"Blow the trumpet in Zion; sound the alarm on my holy hill. Let all who live in the land tremble, for the day of the LORD is coming. It is close at hand..." Joel 2.1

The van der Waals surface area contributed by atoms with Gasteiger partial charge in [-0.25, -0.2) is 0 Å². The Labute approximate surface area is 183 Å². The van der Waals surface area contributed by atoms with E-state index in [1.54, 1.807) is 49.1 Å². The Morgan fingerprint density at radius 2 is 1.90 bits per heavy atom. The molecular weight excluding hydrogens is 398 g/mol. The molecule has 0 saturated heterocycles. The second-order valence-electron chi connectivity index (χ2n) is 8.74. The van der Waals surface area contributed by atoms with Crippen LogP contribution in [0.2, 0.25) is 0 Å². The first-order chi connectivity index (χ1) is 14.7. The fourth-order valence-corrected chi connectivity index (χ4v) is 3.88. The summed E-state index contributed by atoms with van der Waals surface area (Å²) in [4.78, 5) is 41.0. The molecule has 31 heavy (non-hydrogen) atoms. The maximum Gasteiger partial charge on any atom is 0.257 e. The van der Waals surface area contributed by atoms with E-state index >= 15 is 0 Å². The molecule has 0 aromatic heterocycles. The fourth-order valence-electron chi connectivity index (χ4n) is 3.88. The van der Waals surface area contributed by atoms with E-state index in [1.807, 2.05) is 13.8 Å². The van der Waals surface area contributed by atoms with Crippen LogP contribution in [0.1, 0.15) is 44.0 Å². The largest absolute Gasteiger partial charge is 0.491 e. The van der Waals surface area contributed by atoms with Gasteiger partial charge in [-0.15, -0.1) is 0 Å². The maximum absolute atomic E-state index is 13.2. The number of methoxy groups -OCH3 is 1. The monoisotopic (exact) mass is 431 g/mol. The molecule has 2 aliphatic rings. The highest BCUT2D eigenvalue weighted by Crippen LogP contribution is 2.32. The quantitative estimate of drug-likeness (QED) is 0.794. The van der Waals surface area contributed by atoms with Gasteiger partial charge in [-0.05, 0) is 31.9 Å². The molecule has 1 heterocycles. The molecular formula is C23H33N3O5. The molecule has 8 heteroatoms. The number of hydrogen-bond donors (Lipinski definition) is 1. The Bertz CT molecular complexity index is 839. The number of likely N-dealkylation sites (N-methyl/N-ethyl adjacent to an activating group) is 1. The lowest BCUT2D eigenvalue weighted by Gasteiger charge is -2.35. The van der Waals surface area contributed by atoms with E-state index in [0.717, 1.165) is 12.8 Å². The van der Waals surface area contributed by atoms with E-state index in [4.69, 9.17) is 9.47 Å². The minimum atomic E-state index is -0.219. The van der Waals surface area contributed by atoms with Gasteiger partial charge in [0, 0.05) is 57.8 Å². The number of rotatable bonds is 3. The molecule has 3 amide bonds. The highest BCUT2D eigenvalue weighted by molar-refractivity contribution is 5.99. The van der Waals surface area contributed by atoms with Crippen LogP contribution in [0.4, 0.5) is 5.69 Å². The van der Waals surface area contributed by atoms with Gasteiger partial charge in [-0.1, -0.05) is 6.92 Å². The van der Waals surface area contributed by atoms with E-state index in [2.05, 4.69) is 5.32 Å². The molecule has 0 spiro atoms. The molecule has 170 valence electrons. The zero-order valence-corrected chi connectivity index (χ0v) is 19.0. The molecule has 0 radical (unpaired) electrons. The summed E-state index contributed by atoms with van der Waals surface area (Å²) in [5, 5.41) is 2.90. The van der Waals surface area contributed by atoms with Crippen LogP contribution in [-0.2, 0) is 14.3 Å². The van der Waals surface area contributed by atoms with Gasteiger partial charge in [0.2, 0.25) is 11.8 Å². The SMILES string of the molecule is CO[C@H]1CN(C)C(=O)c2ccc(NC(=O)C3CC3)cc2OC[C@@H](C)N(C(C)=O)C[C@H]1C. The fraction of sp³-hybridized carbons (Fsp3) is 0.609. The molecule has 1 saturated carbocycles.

Trumpets are sounded for many reasons in the Old Testament: to summon the faithful to worship, to feast, to fast and, occasionally, to fight. In 329AD Athanasius, Bishop of Alexandria, initiated the practice of announcing the date of Easter every year and accompanied his pronouncement with a pastoral letter on a selected topic. In his first, he addresses the matter of fasting. Referring to various admonitions from both Old and New Testaments of the Bible, he insists that fasting is as much about our inward intentions as it is about our outward abstentions. In other words, for a fast to be pleasing to God it must involve more than going through the motions (giving up chocolate or taking up charity work); it must be done reflectively and for the purpose of drawing closer to God, so that God can take the gesture of our fasting and use it to transform us from the inside out.